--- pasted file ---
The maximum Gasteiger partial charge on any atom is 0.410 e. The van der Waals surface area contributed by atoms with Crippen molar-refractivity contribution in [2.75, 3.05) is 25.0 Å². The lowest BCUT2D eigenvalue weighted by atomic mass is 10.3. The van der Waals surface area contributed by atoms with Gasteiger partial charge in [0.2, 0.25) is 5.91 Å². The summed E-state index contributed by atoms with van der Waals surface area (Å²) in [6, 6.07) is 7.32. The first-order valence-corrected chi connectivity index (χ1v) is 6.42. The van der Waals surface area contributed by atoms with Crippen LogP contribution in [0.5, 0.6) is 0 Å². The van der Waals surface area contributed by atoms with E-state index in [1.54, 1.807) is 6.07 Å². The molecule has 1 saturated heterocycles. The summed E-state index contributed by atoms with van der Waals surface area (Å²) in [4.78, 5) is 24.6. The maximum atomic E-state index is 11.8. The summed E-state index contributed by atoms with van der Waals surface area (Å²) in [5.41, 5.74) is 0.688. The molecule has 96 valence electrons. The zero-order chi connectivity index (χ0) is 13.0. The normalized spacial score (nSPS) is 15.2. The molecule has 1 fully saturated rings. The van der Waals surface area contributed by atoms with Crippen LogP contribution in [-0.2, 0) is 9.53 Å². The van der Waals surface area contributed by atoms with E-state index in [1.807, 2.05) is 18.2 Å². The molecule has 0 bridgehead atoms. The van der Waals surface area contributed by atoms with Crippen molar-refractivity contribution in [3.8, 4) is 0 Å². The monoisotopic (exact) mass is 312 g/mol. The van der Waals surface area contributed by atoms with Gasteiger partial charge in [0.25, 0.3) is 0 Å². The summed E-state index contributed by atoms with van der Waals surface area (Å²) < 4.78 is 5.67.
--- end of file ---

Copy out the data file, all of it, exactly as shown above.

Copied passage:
The maximum Gasteiger partial charge on any atom is 0.410 e. The van der Waals surface area contributed by atoms with Crippen molar-refractivity contribution in [2.75, 3.05) is 25.0 Å². The lowest BCUT2D eigenvalue weighted by atomic mass is 10.3. The van der Waals surface area contributed by atoms with Gasteiger partial charge in [0.2, 0.25) is 5.91 Å². The summed E-state index contributed by atoms with van der Waals surface area (Å²) in [6, 6.07) is 7.32. The first-order valence-corrected chi connectivity index (χ1v) is 6.42. The van der Waals surface area contributed by atoms with Crippen LogP contribution in [0.5, 0.6) is 0 Å². The van der Waals surface area contributed by atoms with E-state index in [1.54, 1.807) is 6.07 Å². The molecule has 1 saturated heterocycles. The summed E-state index contributed by atoms with van der Waals surface area (Å²) in [4.78, 5) is 24.6. The maximum atomic E-state index is 11.8. The summed E-state index contributed by atoms with van der Waals surface area (Å²) in [5.41, 5.74) is 0.688. The molecule has 96 valence electrons. The zero-order chi connectivity index (χ0) is 13.0. The normalized spacial score (nSPS) is 15.2. The molecule has 1 fully saturated rings. The van der Waals surface area contributed by atoms with Crippen LogP contribution in [-0.2, 0) is 9.53 Å². The van der Waals surface area contributed by atoms with E-state index in [1.807, 2.05) is 18.2 Å². The molecule has 0 bridgehead atoms. The van der Waals surface area contributed by atoms with Crippen molar-refractivity contribution in [3.8, 4) is 0 Å². The monoisotopic (exact) mass is 312 g/mol. The van der Waals surface area contributed by atoms with Gasteiger partial charge in [0.25, 0.3) is 0 Å². The summed E-state index contributed by atoms with van der Waals surface area (Å²) < 4.78 is 5.67.